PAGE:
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Do Police Officers Have DUI Quotas?

For a long time, people have thought (or assumed) police officers have quotas for the number of speeding tickets and DUI arrests they must make. Recently, some stories have surfaced, which pointedly blame quotas for police officers’ behaviors as they relate to tickets and arrests. In reality, it’s important to remember that you can’t believe everything you read online. In California, for example, quotas for DUI arrests are against the law.

Why Do People Think Police Officers Have DUI Quotas?

Since so many people think quotas are a real thing, it seems like there must be something behind the rumors. In actuality, although quotas are against the law in many cities around the country, many police jurisdictions use a technique called “shift averaging”.

Shift averaging is essentially a work-around, as far as the law is concerned. In California, officers are explicitly banned from adhering to ticket quotas, but some supervisors and agencies utilize a metric system, whereby they tally the number of DUI arrests handed out by teams of officers on various shifts. The average calculation then serves as a baseline standard for the agency, and officers who fail to meet or exceed the average are punished.

In other words, there is no quota, per se; however, the workaround created by certain police enforcement agencies lend themselves to unscrupulous behavior at times, as a result of officers trying to meet or exceed their agencies’ average ticket and arrest records.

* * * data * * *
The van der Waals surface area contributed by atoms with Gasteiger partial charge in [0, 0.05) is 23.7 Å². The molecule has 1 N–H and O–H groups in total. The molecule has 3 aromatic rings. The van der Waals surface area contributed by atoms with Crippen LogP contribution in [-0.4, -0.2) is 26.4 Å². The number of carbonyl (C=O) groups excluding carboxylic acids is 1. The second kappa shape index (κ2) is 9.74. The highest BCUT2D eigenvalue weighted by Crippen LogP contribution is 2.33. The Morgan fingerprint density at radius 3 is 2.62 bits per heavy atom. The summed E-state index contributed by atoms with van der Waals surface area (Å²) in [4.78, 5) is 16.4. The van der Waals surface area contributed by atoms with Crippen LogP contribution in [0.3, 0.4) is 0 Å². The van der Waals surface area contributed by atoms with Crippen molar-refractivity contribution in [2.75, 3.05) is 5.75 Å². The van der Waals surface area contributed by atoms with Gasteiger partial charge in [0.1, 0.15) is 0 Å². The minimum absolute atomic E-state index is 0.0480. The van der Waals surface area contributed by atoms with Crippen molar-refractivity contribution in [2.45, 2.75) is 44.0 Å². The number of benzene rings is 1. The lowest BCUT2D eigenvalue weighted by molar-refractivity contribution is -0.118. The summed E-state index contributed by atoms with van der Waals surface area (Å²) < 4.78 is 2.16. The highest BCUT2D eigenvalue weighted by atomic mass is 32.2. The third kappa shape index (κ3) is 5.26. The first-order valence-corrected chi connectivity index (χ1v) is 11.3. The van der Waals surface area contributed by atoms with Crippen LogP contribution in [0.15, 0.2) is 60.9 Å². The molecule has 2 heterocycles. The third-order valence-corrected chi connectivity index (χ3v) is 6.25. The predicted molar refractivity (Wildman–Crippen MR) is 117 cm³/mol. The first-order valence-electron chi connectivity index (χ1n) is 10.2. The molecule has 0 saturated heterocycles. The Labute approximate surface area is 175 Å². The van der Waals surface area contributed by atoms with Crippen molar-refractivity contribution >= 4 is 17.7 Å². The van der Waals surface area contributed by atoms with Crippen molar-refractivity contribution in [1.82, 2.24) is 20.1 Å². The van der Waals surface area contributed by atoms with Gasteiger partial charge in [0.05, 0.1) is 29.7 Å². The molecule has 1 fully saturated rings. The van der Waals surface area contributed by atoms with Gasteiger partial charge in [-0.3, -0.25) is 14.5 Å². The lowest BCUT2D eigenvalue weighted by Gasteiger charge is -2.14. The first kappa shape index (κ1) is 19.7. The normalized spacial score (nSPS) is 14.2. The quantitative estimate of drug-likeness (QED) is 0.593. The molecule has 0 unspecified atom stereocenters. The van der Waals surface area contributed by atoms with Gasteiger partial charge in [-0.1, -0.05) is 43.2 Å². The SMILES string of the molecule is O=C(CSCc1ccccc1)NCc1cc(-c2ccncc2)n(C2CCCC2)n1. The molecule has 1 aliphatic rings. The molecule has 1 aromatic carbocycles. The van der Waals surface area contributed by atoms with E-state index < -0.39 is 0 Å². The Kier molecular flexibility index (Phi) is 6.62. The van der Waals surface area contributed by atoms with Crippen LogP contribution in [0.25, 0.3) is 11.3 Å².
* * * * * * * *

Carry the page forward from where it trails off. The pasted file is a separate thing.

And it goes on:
Is the Law on Your Side When It Comes to a DUI?

If you think “shift averaging” is a way around quotas, you’re not alone. Not too long ago, a group of Whittier, CA police officers took this subject to a judge, citing retaliation and unreasonable behavior when they weren’t able to meet their shift averages.

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In other words, they weren’t meeting their quotas because they were only citing citizens who were acting unlawfully. By definition, these officers were doing exactly what they were supposed to be doing. They were “under-performing” by their districts’ standards because their leaders had imposed standards that couldn’t be met unless the officers deliver extensive numbers of citations and arrests.

The officers involved in this situation followed suit. They filed a claim, stating they’d been subjected to any number of negative circumstances in the workplace, including retaliation such as negative permanent reviews, threat of demotion, negative references for future jobs, ordered counseling, denial of sick time, and—above all else—denial to investigate the officers’ claims further.

The officers who brought suit were essentially whistleblowers. While the state of California has whistleblower protections in place, the grounds can, at times, be hard to prove. In this case, the judge found in the plaintiffs’ favor, citing the fact that unjust employment metrics can have a negative impact on the public at large.

Long story short, the law is on your side, but it’s up to you to stay with in the boundaries.

While there is a law prohibiting ticket quotas, it’s clear that some form of quota system is still being used in many departments. Be safe on the road, don’t drink and drive, and if you have an incident with officers, call DUI attorney Jon Artz if you’re facing a DUI in L.A.

If you’ve been arrested for a DUI, it’s important to hire legal counsel as soon as possible. A DUI attorney will examine your case and help you resolve your situation to the best terms available for your unique situation. Jon Artz is an experienced DUI lawyer who has been fighting for his clients’ best interests for over 40 years.

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